With their understanding of this concept, his daughters now consider the potential value of appreciation of certain toys.
Besides that, Lee also brings his daughters with him on property roadshows or to his office where they can learn a little more about the questions people ask when they are interested in buying a property.
“Once they understood my work, they have had no more complaints. They understand that working and meetings are not fun at all, and earning money is not easy,” he says.
Datuk N K Tong, Bukit Kiara Properties group managing director — Learning through delayed gratification
Tong learnt an unusual but effective way of teaching his children from his own parents through delayed gratification.
“My father did not stay in the house he owned until he was sixty. All the while, he had been renting. He felt that the property he bought was too valuable to be occupied. The good lesson that taught me was you can choose not to enjoy what you have at the moment for better returns in the future,” he explains.
He applied the same notion with his three children aged between 12 and 18 years — they usually do not get what they ask for immediately, they often have to earn it.
“There are many ways to do this. It could be through good academic results or good habits such as being punctual, keeping clean or helping others to earn their reward,” he says.
Tong says delayed gratification helps one to learn self-discipline and the value of things. The more valuable something is, the more effort you need to get it.
Recalling one family trip to Japan, he gave his children ¥1,000 (about RM40) to spend in the ¥100 shop.
“They were very happy and started to put things that they liked in the basket. After a while, they realised the money they had was not enough for all the items that they wanted, so they started to think and remove things which they could do without,” he explains.
Such seemingly small lessons could help children get their foundations right. “When they learn self-discipline and spend within their means, it becomes a building block for financial planning or investment in the future,” he concludes.
Buying a house for your children
What do you do when you can’t afford to buy a home of your own? Let your parents know and before you know it, you own a home?
This “Papa Mama fund” is common and sometimes the best funding option for new and young homebuyers.
In China, many parents understand the difficulties faced by their children when it comes to owning their own home. Therefore, listed among their goals as parents is to buy a home for their child or at least put aside some funds to help them own a home. The trend has expanded to other countries, including Malaysia, where more parents have or are planning to purchase properties both locally or overseas, for their children — as an asset that will benefit them in the long term.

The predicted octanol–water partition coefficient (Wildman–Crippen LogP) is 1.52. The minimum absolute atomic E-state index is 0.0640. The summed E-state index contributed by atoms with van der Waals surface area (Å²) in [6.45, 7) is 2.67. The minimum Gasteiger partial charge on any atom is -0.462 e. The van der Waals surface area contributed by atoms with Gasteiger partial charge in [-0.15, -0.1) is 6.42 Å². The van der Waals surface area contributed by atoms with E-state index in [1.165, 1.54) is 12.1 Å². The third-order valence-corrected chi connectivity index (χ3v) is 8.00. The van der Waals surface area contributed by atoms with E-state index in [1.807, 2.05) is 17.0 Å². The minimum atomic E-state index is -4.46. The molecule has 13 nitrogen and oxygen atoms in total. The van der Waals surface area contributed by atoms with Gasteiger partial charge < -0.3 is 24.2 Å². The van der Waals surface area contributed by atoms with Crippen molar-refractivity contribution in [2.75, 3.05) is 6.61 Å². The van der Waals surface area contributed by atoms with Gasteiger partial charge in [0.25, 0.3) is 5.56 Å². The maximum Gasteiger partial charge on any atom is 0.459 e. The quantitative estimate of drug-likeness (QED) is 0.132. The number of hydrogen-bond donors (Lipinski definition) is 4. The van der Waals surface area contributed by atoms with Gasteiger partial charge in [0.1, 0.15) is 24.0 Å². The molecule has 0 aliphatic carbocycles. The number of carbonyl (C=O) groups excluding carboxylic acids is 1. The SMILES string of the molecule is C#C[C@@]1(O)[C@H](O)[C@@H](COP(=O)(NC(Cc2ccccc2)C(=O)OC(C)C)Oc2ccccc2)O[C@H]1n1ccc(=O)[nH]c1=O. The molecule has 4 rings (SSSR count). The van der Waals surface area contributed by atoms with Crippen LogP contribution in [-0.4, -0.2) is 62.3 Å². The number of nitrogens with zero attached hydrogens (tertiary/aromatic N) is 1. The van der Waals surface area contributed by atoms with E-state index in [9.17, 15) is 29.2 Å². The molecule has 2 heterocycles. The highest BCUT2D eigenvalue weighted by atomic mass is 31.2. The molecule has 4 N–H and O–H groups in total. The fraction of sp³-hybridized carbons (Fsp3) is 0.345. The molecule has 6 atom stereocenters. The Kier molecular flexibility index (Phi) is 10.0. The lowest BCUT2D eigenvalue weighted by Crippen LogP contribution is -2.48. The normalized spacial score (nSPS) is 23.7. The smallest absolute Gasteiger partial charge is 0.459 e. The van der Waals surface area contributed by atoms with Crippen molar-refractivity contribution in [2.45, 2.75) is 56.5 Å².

There is a growing concern that housing prices would rise in the future and become less affordable. Hence, parents are doing what they can to help their children own at least one home.
What are the legalities involved when parents buy properties for their children?
“Parents can certainly buy property for their children but whether the property can be owned in the direct name of the child, depends on the age of the child,” Chur Associates managing partner Chris Tan tells TheEdgeProperty.com.
A minor cannot own a property in his or her own name, according to the National Land Code 1965 as one has to be above 18 years old in Peninsular Malaysia or above 21 years old in East Malaysia to own a property.
“However, parents can still buy a house for their children by holding it in trust for their children and the same trust must be registered under Section 344(2) of the National Land Code 1965,” adds Tan.
For parents who want to help their working-age children to own a house, Tan says a joint ownership would be a better option.
“This is a good leverage on the age of the child for a longer loan repayment period as well as higher income from the parents thus reducing the monthly instalment amount,” Tan says.
On taxation matters, he notes that if the property is purchased directly under the child’s name, and not the parents, to be transferred subsequently to the child, the normal tax regime will apply on the child.
“As for the parents, there should not be any concern about their own taxation if their declared income can support the purchase. Parents buying property for their children is an acceptable reason,” he adds.
However, Tan notes that parents who are planning to purchase property for their children should consider the ability of their children to pay for the future instalments and not buy something which could burden them instead.
This story first appeared in TheEdgeProperty.com pullout on June 17, 2016, which comes with The Edge Financial Daily every Friday. Download TheEdgeProperty.com here for free.